Turning heads episode nine features Melbourne-based, Yorta Yorta musician, composer and filmmaker, Allara. The conversation focuses on Allara’s latest single, ‘Murnong Farm’, which like all of her work draws on and explores First Nations identity, and the various struggles that come with being an Indigenous person in modern-day Australia, including the struggle for sovereignty and the feeling of displacement.
Allara’s music centres on her double bass playing and spoken word vocals. It’s a unique sound – it’s spoken word, very rhythmical and musical, but not quite rapping. It’s difficult to know where to categorise it. It’s somewhat adjacent to hip hop, neo soul, contemporary jazz and indie rock.
Allara spoke about two texts that had a big influence on the lyrics of ‘Murnong Farm’. The primary impetus for the song was Bruce Pascoe’s book Dark Emu, which looks at the advanced nature of pre-colonial indigenous farming. And the other was Behrouz Boochani's No Friend But The Mountains, which was written during the Kurdish Iranian journalist's six years in the Manus Island immigration detention centre.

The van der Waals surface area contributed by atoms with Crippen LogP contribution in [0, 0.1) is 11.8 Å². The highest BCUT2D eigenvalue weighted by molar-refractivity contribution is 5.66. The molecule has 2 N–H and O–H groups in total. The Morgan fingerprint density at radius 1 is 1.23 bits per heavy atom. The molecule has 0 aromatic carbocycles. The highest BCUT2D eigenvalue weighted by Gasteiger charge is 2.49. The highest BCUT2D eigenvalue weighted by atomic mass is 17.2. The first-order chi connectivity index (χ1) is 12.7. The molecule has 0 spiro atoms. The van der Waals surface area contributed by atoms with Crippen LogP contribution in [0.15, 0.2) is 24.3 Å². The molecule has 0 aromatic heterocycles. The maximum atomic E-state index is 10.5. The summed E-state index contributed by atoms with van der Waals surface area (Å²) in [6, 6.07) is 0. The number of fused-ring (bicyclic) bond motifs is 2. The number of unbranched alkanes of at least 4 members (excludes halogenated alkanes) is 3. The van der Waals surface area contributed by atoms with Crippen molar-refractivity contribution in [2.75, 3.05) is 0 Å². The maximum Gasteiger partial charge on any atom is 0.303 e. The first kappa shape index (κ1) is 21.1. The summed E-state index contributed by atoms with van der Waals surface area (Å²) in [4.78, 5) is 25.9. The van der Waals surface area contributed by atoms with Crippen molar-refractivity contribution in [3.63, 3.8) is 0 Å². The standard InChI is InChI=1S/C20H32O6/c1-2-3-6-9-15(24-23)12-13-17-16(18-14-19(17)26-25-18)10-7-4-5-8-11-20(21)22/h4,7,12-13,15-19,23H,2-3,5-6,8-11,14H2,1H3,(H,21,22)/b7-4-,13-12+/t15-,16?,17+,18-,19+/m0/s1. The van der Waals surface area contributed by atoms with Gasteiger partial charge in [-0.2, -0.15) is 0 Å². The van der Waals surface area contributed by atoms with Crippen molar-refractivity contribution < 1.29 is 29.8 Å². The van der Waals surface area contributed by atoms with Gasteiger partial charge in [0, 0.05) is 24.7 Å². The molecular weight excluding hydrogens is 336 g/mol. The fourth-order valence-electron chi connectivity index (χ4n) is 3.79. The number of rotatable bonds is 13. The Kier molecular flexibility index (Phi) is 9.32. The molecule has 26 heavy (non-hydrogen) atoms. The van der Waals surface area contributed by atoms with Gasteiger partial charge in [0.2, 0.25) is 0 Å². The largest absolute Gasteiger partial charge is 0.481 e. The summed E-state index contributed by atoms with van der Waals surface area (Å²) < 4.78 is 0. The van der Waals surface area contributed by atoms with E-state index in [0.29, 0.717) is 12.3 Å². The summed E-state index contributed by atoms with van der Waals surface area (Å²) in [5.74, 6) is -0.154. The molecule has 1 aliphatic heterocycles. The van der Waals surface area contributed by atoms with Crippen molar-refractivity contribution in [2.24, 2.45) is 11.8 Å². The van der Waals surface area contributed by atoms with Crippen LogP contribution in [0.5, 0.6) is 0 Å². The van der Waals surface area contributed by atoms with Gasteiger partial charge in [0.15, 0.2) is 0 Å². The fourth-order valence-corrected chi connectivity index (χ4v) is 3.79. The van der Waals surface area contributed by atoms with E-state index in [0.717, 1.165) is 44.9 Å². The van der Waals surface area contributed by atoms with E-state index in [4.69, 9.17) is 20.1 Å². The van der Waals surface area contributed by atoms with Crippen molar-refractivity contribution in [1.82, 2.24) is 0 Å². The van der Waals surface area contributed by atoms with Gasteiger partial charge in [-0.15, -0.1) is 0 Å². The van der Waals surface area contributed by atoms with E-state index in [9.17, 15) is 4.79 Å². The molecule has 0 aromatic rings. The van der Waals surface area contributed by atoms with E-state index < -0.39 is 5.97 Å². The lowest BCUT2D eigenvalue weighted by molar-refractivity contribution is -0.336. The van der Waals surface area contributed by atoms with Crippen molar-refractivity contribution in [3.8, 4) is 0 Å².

Allara speaks very thoughtfully and passionately on the topics of displacement and sovereignty and freedom, and her songwriting follows suit.
Turning heads is recorded on the stolen land of the Wurundjeri people of the Kulin nation; the traditional custodians of the land. I pay my respects to their elders past and present, and acknowledge that sovereignty has never been ceded.